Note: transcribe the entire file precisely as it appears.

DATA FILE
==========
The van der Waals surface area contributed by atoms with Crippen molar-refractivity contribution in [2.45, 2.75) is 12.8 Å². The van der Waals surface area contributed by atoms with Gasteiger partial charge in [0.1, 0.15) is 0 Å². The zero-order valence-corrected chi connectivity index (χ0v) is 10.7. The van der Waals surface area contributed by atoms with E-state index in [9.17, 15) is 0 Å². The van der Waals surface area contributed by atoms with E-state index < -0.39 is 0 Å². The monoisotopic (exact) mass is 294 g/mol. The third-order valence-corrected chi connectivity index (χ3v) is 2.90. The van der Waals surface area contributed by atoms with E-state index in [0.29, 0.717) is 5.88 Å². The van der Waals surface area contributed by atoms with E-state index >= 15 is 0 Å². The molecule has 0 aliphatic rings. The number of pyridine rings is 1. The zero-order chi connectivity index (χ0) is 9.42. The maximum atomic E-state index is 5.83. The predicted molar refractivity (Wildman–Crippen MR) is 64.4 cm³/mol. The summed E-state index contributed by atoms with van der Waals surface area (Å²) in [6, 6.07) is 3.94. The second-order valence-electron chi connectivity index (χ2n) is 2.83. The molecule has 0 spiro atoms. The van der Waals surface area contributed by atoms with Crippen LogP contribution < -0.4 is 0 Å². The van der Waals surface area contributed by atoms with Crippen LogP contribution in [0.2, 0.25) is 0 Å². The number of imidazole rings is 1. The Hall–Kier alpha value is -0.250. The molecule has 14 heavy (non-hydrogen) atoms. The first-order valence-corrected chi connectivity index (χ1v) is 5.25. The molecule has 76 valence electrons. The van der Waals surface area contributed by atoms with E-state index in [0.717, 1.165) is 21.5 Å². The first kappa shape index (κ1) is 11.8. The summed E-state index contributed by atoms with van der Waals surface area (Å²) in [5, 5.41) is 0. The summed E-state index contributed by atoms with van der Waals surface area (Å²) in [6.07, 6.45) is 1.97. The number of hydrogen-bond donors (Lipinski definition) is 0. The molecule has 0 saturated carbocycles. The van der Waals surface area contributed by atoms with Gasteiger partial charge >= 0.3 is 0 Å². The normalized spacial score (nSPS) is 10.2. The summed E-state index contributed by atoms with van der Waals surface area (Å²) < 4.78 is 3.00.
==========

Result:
The van der Waals surface area contributed by atoms with Crippen molar-refractivity contribution in [2.45, 2.75) is 12.8 Å². The van der Waals surface area contributed by atoms with Gasteiger partial charge in [0.1, 0.15) is 0 Å². The zero-order valence-corrected chi connectivity index (χ0v) is 10.7. The van der Waals surface area contributed by atoms with E-state index in [9.17, 15) is 0 Å². The van der Waals surface area contributed by atoms with E-state index < -0.39 is 0 Å². The monoisotopic (exact) mass is 294 g/mol. The third-order valence-corrected chi connectivity index (χ3v) is 2.90. The van der Waals surface area contributed by atoms with E-state index in [0.29, 0.717) is 5.88 Å². The van der Waals surface area contributed by atoms with E-state index >= 15 is 0 Å². The molecule has 0 aliphatic rings. The number of pyridine rings is 1. The zero-order chi connectivity index (χ0) is 9.42. The maximum atomic E-state index is 5.83. The predicted molar refractivity (Wildman–Crippen MR) is 64.4 cm³/mol. The summed E-state index contributed by atoms with van der Waals surface area (Å²) in [6, 6.07) is 3.94. The second-order valence-electron chi connectivity index (χ2n) is 2.83. The molecule has 0 spiro atoms. The van der Waals surface area contributed by atoms with Crippen LogP contribution < -0.4 is 0 Å². The van der Waals surface area contributed by atoms with Crippen LogP contribution in [0.2, 0.25) is 0 Å². The number of imidazole rings is 1. The Hall–Kier alpha value is -0.250. The molecule has 14 heavy (non-hydrogen) atoms. The first-order valence-corrected chi connectivity index (χ1v) is 5.25. The molecule has 76 valence electrons. The van der Waals surface area contributed by atoms with E-state index in [0.717, 1.165) is 21.5 Å². The first kappa shape index (κ1) is 11.8. The summed E-state index contributed by atoms with van der Waals surface area (Å²) in [5, 5.41) is 0. The summed E-state index contributed by atoms with van der Waals surface area (Å²) in [6.07, 6.45) is 1.97. The number of hydrogen-bond donors (Lipinski definition) is 0. The molecule has 0 saturated carbocycles. The van der Waals surface area contributed by atoms with Gasteiger partial charge >= 0.3 is 0 Å². The normalized spacial score (nSPS) is 10.2. The summed E-state index contributed by atoms with van der Waals surface area (Å²) < 4.78 is 3.00.